Basic Rules To Follow When Choosing Research Paper Topics

Choosing a research paper topic is a very important aspect of the writing process of the paper itself. Why? Because you want to pick something that you really want to throw your efforts into and that you will be proud of when you finish. Why? This enthusiasm and care for your subject matter will show in the writing, just as much as strong writing skills will.

In general, you want to strive to pick a topic that is

  • interesting to you
  • Not difficult to research and that has recent research published on the topic and that has both internet and scholarly resources available to you
  • That you can get motivated to both READ and WRITE about—because you’ll have to read just as much as you’ll have to write.

First, pick a topic that really interests you.

If you are really enthusiastic about cooking, for example, you might want to research a popular cooking technique amongst chefs today, such as the Simple Foods movement or the new L.A. trend in cooking called Japanese kaiseki cookery. You will enjoy learning more about your favorite topic to read about, you will learn more about an interest you may one day specialize in, you will enjoy the writing more, and you will write more authentically and well. Plus, your enthusiasm will glimmer through it like a diamond.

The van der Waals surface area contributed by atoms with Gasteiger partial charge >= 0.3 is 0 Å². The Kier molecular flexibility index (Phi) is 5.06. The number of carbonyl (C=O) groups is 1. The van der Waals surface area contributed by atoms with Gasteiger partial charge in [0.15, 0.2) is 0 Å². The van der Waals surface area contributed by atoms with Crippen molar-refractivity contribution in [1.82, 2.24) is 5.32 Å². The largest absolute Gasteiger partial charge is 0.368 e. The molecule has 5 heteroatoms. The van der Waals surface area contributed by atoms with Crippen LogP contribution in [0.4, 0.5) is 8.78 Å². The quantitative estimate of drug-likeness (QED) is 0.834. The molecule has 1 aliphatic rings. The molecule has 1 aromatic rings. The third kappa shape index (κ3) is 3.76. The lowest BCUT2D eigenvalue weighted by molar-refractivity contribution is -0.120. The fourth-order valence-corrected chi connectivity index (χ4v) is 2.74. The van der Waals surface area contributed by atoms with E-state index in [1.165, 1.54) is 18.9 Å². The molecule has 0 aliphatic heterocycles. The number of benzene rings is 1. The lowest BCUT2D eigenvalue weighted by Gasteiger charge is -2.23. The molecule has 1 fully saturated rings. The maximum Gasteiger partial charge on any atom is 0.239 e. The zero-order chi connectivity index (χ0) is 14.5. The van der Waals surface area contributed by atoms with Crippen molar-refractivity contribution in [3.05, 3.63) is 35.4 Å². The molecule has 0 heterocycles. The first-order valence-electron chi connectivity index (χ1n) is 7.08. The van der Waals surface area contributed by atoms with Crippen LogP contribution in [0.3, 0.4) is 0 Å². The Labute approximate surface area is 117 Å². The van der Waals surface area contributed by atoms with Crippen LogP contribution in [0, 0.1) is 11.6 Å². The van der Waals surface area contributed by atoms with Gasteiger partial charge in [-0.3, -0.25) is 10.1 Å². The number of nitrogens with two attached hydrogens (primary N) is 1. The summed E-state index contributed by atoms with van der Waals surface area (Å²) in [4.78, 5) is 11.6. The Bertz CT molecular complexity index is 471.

Second, pick a Topic With Enough Recent, Extant Research Published Upon It from Journals and Web Articles Alike

Your professor will probably demand some scholarly articles, especially for a college-level research papers. Recent research is always relevant, as people want to know what is being said both now and in the past about any topic—but more likely recent research – from the past ten years, unless you are writing a historically or literature type essay in the humanities. Then, older research—think Shakespeare or research on the French Revolution – is viable as well.

Third—Pick Something You Can Get Motivated to Both Read and Write About

You want to pick something you will really get excited about reading about—especially. You don’t want to sift through journal articles that bore you—your mind will drift and you will find yourself only sluggishly plodding through the research—and the writing. But if you find yoga fascinating, for example, you might want to research a topic like “New Findings in How Yoga Really Benefits Anxiety” or something similar. Then you’ll find yourself researching and writing this essay because you want to – not have to.

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